True heroism is remarkably sober, very undramatic. It is not the urge to surpass all others at whatever cost, but the urge to serve others at whatever cost. Arthur Ashe, American professional tennis player.
Bobby Cox is an American former baseball third baseman and manager of the Atlanta Braves and Toronto Blue Jays. He holds the all-time record for ejections in Major League Baseball with 158 plus an additional three post-season ejections. I recently heard about Cox from Molly Fletcher, the female version of Jerry McGuire.
One might think Cox was ejected so many times because of his lack of disciple or anger but, according to Fletcher, Cox was always all about his players, never himself. His attitude was, “You matter more than me.” He was willing to be ejected on their behalf, defending what he thought was fair or stepping in between an umpire and his player if the player was on the edge of rejection. He is in the MLB Hall of Fame and was honored by a statue and retirement of his number 6. He continues to be much admired and a hero among athletes.
Affirmation: I aspire to be a hero
Coaching questions: Who is a hero in your life? Why? Who would consider you to be their hero?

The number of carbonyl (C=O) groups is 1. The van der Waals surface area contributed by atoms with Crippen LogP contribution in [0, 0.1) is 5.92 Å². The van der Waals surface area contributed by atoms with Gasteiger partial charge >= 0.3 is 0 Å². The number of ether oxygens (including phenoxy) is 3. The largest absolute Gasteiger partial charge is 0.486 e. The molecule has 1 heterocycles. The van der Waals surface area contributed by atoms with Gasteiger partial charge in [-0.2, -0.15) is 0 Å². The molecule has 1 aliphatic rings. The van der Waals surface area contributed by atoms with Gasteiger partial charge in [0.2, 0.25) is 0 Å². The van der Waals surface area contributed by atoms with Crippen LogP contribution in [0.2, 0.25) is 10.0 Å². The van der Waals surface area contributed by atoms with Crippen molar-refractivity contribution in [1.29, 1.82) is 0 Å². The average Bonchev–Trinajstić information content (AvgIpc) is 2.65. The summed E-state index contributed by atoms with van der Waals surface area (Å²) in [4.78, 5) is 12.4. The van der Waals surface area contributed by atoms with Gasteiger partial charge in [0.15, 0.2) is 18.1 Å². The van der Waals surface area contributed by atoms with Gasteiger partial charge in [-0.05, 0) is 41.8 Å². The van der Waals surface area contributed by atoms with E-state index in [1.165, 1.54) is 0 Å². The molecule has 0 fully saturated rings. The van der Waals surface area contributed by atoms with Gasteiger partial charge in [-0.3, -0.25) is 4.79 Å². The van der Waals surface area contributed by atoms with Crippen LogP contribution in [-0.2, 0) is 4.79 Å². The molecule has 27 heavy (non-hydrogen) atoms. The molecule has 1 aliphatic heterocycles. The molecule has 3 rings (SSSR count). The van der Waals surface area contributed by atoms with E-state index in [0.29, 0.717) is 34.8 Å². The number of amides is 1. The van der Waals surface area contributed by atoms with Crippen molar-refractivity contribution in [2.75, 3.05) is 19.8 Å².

If we learn nothing else from this tragedy, we learn that life is short and there is no time for hate. Sandy Dahl, wife of Flight 92 pilot, Jason Dahl
Yesterday, in the United States and elsewhere, we remembered the 2,977 people who were killed during the 9/11 coordinated terrorist attacks. The day is now also dedicated to community service which, I propose, we embrace everyday.
I agree with President Obama who said, “Even the smallest act of service, the simplest act of kindness, is a way to honor those we lost, a way to reclaim that spirit of unity that follows 9/11.”
Affirmation: I remember and honor through service.
Coaching questions: What is one small act of service or kindness you will provide to help reclaim the spirit of unity? How does your service/kindness enrich your life?
Service to others is the rent you pay for your room here on earth. Muhammad Ali, Professional boxer, activist, philanthropist
The Dead Sea is a salt lake bordered by Jordan to the east and Israel and Palestine to the west. It is one of the world’s saltiest bodies of water. The Dead Sea receives beautiful fresh water from rivers and other sources but it has no outlet so no water passes out. With no outlet, the water in the sea goes dank, it goes bad. That’s why it is called The Dead Sea. It is dead because it receives but doesn’t give.
We are a part of nature just like the Dead Sea. As we receive, we must also give in order to not turn dank, shrivel up and die inside. In other words, generosity, caring for and about others is what gives us a joy-filled, healthy life. When we focus on ourselves…our own misfortunes, grief, slights, guilts, trials and tribulations…we lose the thread that attaches us to joy. We begin to unravel.
Affirmation: I find joy in giving.
Coaching questions: What keeps you from becoming a “dead sea?” What is one new way you can serve? What difference might it make in your life?